Network Time Protocol is utilised by computer networks and the internet world-wide to provide time synchronisation. The NTP application is actually ‘open source’ software that anyone can download and use. By using a relatively cheap hardware time reference, anyone can build a stratum 1 NTP server. In this article, we describe how to build and configure a time reference for accurate time distribution on a computer network.
Most Linux distributions are provided with the NTP application pre-installed. If it’s not pre-installed, then it is generally available as an installable package. Worst-case, the application can be downloaded as source code from the NTP website, www.ntp.org, for compilation on a host computer.
Hardware Reference Clocks
To provide a NTP server with stratum 1 operability, a hardware reference clock is required. A hardware reference clock is a device that can receive accurate time, generally from a broadcast time source. The most common clocks used for timing are GPS based. Few realise that the Global Positioning System used by typical car satellite navigation systems, can also provide an extremely accurate time reference. There are also a number of national radio transmissions of time and frequency information that can be used as a source of precise time. In the UK, the MSF radio time and frequency broadcast is transmitted from Anthorn in Cumbria. In Germany, the DCF-77 signal is transmitted from Frankfurt. The US has the WWVB signal broadcast from Colorado. All provide an accurate time reference that can easily be received with a relatively low-cost radio receiver.
The GPS system is particularly useful, since it is available globally. Additionally, with the introduction of consumer GPS satellite navigation systems, prices for GPS receivers has tumbled.
Almost all low-cost GPS receivers have a USB or serial port that can be used to interface to a computer. The receivers output a continuous stream of positioning and timing information that can be interpreted by a computer. There are many different protocols that are used for communication, but by far the most common is the NMEA protocol. NMEA defines a number of sentences that can be generated by a GPS receiver to provide location and timing information as well as status information such as signal lock indication and number of satellites currently in view. More specific receivers intended for timing often also provide a pulse-per-second (PPS) output. The PPS output provides a highly accurate marker indicating the start of each second. Generally, PPS signals are provided in a low-voltage format (5V) rather than a format that can be used with a serial port. Therefore, you may need to perform some signal conditioning to convert 5V signals to the more familiar +\- 12V signals associated with serial inputs.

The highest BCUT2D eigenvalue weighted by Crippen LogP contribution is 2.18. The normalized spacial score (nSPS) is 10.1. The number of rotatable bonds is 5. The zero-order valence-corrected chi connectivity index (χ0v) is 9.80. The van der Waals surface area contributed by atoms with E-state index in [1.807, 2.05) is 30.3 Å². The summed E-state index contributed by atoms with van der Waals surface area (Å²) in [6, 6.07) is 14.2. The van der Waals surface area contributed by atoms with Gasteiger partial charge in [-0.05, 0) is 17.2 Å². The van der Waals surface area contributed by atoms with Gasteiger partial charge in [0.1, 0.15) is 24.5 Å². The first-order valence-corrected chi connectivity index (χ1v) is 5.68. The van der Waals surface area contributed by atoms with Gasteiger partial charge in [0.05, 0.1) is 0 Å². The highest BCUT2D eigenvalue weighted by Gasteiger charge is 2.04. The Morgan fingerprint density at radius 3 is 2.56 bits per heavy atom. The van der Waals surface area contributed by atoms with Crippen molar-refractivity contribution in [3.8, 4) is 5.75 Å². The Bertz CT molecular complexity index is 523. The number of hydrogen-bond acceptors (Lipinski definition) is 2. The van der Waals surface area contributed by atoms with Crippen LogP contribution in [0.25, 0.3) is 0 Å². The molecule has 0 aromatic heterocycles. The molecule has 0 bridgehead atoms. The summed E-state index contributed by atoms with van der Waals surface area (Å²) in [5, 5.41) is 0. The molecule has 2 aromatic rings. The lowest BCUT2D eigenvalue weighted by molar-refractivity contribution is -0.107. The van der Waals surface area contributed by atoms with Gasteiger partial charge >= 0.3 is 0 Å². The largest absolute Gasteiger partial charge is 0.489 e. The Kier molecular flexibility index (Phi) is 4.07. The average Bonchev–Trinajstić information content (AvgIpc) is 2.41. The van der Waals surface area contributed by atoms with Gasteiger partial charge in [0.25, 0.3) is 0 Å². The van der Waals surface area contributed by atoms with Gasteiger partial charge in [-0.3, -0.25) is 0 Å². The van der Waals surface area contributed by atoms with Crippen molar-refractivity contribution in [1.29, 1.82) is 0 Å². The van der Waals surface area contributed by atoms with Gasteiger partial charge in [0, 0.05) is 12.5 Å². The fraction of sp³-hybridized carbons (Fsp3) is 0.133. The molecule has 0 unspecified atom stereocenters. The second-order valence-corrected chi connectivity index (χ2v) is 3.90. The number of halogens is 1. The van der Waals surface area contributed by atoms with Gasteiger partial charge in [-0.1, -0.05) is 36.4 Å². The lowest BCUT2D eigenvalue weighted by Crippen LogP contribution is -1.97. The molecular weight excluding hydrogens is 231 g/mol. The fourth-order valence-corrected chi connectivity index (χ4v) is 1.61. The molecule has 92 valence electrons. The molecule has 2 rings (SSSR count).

About the Author
Diane Shinton has spent most of her career in the Data Collection and Information Technology industry. For more than 10 years, Diane has been a Director at TimeTools Limited. She regularly attends seminars and writes articles about NTP servers and network time synchronisation solutions.